The U.S. Attorney General says federal agencies must do a better job of keeping track of criminals who are not supposed to be able to buy guns.
On Wednesday, Jeff Sessions ordered the Federal Bureau of Investigation and the Bureau of Alcohol, Tobacco and Firearms to investigate an administrative foul up that allowed felon Devin Kelley, who committed the recent mass shooting in Texas, to buy weapons. Kelley shot to death 26 people in a church.
Kelley had received a bad conduct discharge from the U.S. Air Force after he was tried, convicted and briefly imprisoned for severely beating his wife and stepson. Yet the military failed to inform officials who manage a nationwide database, which gun dealers are legally required to check before they sell weapons.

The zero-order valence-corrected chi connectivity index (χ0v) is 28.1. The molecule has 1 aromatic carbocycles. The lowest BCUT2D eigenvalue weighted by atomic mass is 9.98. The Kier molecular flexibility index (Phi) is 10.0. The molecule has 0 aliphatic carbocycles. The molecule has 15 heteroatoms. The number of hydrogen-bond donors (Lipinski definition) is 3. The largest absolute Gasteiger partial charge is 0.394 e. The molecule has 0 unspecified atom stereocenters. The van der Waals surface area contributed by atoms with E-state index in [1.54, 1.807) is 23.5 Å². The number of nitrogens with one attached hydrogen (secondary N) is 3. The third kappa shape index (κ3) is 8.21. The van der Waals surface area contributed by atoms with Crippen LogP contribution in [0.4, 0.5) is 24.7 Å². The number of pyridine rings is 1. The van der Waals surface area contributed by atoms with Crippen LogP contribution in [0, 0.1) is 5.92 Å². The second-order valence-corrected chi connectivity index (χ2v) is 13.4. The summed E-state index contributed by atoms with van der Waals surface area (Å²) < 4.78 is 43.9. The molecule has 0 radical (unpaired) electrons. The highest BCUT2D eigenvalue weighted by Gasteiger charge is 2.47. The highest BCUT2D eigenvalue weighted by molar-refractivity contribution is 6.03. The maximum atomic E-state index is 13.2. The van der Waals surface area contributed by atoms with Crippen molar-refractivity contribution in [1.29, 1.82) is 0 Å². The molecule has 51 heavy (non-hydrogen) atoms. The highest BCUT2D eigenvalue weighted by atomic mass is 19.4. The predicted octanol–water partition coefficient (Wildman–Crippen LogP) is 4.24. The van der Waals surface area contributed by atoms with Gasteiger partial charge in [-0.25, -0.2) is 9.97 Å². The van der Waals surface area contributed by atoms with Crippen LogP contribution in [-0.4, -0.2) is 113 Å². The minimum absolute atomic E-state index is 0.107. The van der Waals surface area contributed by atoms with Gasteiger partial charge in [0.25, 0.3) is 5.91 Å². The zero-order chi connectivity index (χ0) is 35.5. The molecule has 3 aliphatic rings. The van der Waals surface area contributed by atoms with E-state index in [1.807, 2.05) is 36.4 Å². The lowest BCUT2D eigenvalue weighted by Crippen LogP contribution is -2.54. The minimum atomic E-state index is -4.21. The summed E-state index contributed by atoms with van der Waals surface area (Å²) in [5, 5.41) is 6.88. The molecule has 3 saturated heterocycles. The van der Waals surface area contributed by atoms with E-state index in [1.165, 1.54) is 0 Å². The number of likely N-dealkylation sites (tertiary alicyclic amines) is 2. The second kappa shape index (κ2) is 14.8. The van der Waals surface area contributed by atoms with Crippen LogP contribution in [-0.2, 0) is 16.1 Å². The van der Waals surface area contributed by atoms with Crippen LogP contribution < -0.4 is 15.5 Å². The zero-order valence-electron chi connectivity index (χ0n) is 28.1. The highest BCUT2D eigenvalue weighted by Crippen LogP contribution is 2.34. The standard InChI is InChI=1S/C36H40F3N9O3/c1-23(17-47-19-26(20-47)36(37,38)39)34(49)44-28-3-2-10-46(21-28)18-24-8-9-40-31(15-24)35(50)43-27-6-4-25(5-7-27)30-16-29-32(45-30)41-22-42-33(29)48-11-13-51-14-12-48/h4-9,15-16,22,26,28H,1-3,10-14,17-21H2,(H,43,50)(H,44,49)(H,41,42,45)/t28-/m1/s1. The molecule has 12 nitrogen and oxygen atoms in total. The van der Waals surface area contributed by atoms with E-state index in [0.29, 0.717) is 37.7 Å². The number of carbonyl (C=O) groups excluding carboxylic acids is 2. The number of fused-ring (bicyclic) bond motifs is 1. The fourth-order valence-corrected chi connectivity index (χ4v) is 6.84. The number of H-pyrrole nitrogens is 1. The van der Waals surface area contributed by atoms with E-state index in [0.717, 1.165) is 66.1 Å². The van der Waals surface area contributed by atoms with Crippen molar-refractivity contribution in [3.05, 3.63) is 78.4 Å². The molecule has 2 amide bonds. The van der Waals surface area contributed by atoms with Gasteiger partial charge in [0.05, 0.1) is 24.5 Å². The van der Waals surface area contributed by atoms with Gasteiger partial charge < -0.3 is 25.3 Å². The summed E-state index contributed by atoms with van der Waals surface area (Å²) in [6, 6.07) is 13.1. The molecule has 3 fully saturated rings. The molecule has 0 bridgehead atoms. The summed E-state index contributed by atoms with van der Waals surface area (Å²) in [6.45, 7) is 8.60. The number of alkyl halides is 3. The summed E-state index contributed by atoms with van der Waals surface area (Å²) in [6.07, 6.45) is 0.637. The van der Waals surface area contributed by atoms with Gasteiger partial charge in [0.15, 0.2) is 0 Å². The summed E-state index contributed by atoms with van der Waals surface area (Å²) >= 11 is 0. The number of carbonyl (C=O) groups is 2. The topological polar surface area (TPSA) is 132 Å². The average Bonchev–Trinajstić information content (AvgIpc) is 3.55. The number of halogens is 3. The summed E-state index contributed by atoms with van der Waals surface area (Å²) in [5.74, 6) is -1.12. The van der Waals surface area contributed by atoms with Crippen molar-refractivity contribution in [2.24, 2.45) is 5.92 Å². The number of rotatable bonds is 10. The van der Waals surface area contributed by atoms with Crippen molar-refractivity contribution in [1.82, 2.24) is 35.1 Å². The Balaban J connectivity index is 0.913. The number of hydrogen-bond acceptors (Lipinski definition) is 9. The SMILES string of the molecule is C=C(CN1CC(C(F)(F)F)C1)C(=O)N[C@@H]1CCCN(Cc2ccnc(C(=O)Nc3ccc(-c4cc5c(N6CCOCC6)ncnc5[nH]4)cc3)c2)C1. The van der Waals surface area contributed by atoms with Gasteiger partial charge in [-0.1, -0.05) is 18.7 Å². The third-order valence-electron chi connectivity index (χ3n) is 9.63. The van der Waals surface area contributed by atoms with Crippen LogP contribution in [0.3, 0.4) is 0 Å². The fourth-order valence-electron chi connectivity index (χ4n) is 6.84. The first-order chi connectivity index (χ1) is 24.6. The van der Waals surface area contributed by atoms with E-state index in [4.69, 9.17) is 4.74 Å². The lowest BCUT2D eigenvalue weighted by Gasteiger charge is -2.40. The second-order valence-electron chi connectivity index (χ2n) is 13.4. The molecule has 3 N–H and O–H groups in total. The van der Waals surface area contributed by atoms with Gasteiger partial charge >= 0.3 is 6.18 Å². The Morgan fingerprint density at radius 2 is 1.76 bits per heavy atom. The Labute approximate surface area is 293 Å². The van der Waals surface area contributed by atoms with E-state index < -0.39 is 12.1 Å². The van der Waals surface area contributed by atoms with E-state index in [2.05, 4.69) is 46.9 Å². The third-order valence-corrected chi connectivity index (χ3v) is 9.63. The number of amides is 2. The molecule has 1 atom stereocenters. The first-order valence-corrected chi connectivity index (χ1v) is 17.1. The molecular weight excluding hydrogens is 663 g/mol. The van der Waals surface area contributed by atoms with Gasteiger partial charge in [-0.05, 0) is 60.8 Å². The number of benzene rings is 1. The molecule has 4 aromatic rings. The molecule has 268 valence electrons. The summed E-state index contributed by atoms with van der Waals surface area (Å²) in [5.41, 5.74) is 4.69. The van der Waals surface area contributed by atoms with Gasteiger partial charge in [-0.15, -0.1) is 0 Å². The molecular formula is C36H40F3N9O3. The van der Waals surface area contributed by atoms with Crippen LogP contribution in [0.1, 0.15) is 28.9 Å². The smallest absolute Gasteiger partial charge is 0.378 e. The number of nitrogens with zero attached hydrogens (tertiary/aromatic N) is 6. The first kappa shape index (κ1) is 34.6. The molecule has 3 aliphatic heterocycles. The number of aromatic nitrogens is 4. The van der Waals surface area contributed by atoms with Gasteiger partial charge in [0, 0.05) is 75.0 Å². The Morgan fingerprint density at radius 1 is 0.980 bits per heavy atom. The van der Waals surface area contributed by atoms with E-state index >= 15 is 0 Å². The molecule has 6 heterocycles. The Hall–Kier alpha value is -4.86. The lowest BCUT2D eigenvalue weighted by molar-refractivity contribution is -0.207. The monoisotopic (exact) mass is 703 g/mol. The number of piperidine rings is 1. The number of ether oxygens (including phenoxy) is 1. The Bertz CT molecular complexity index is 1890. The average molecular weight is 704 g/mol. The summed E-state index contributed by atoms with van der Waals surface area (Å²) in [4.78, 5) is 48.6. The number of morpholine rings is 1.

The felony conviction should have prevented Kelley from legally purchasing firearms.
In a note to journalists, Sessions says once the FBI and ATF figure out what went wrong, they are supposed to recommend ways to prevent future problems.
Pentagon officials say they are already investigating the lapse and members of Congress are proposing legislation to encourage federal agencies and states to improve reporting of this important data to the central government.